According to the note in Eleanor’s hand, when Cassandra learnt that Henry was to marry Eleanor, she gave her Jane’s ring. Eleanor in turn gave it to Caroline Austen, Jane’s niece, as the note explains. It has since descended through the family: Caroline left it to her niece, James Edward Austen Leigh’s daughter, Mary, who gave it in turn to her sister, Winifred Jenkyns,and it has since descended though that branch of the family .
The ring looks as if it’s stone is of turquoise, but in fact it is odontolite, which was commonly known as Bone Turquoise.It is, in fact a fossilised tooth, that was heat-treated to turn blue, so that it could be used in imitation of the more expensive semi precious stone, fashionable in the Regency period.
I have then feeling that this ring will make far more than its estimate: I will, of course, watch out for the results of the sale for you, and report back. I confess, this is one item I would love to own.
UPDATE: Deirdre Le Faye has contacted me to correct the information given by Sotheby’s in their catalogue about the date in Eleanor Jackson’s note which accompanies Jane Austen’s Ring:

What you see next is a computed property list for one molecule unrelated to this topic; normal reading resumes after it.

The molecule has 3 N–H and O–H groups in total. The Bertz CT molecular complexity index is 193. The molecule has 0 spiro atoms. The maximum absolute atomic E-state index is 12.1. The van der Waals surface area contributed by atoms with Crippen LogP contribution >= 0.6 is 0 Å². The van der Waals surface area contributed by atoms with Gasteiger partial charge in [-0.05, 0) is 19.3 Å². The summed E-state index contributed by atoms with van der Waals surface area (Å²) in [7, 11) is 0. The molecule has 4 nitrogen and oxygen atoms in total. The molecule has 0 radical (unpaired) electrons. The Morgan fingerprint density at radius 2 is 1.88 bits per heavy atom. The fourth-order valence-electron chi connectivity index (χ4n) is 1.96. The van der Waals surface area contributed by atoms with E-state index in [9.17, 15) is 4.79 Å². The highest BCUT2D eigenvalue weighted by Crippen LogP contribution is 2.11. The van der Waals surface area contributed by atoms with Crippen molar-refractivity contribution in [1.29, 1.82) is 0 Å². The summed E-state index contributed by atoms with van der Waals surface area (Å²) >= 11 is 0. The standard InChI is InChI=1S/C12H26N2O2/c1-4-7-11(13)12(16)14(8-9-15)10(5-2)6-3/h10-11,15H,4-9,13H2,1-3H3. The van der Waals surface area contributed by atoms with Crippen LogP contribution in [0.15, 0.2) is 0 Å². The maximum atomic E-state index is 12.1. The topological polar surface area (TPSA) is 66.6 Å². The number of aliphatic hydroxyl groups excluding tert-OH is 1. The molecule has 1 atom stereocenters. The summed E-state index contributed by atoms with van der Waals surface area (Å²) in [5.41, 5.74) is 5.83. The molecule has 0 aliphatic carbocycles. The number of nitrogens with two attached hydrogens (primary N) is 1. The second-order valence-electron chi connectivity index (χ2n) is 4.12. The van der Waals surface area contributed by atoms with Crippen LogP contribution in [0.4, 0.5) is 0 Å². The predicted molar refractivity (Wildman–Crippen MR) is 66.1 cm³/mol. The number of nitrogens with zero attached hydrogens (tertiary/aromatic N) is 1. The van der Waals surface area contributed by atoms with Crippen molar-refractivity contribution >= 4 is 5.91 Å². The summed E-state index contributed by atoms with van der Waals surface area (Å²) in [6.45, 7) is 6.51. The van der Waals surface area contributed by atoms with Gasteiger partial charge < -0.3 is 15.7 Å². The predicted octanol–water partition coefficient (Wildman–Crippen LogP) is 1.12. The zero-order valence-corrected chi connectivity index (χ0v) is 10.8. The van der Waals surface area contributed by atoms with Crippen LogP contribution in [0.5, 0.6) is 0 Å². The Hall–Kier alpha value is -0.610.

Eleanor Jackson’s note CANNOT be dated November 1869 (NINE), because she died on 3rd May 1864 (FOUR) and probate of her Will was granted 27th June 1864 (FOUR) – no doubt about that, therefore. The note must be ‘November 1863 (THREE) – with the final figure being written in a very tight, cramped fashion. I have written to Sotheboys to tell them this – too late now that the catalogue is printed, but I trust they will make an announcement in the room when the lot comes up. Best wishes to all interested readers, Deirdre Le Faye
Professor Amanda Vickery’s BBC 2 TV programme which was first screened at Christmas in the UK, has now been released on DVD and is available from all the usual outlets.
This was an enjoyable documentary, which I reviewed on its airing, here. Some commentators have since criticised its approach to the JASNA AGM at Fort Worth, especially as the programme did not show much of the serious presentations held at the meeting. However, if you want to see an interesting history of Jane’s Fame, then this is an interesting and enjoyable hour, in the company of a very engaging presenter. I enjoyed it, and I’m sure most of you will do so too, especially as I understand it has not yet been screened other than in the UK.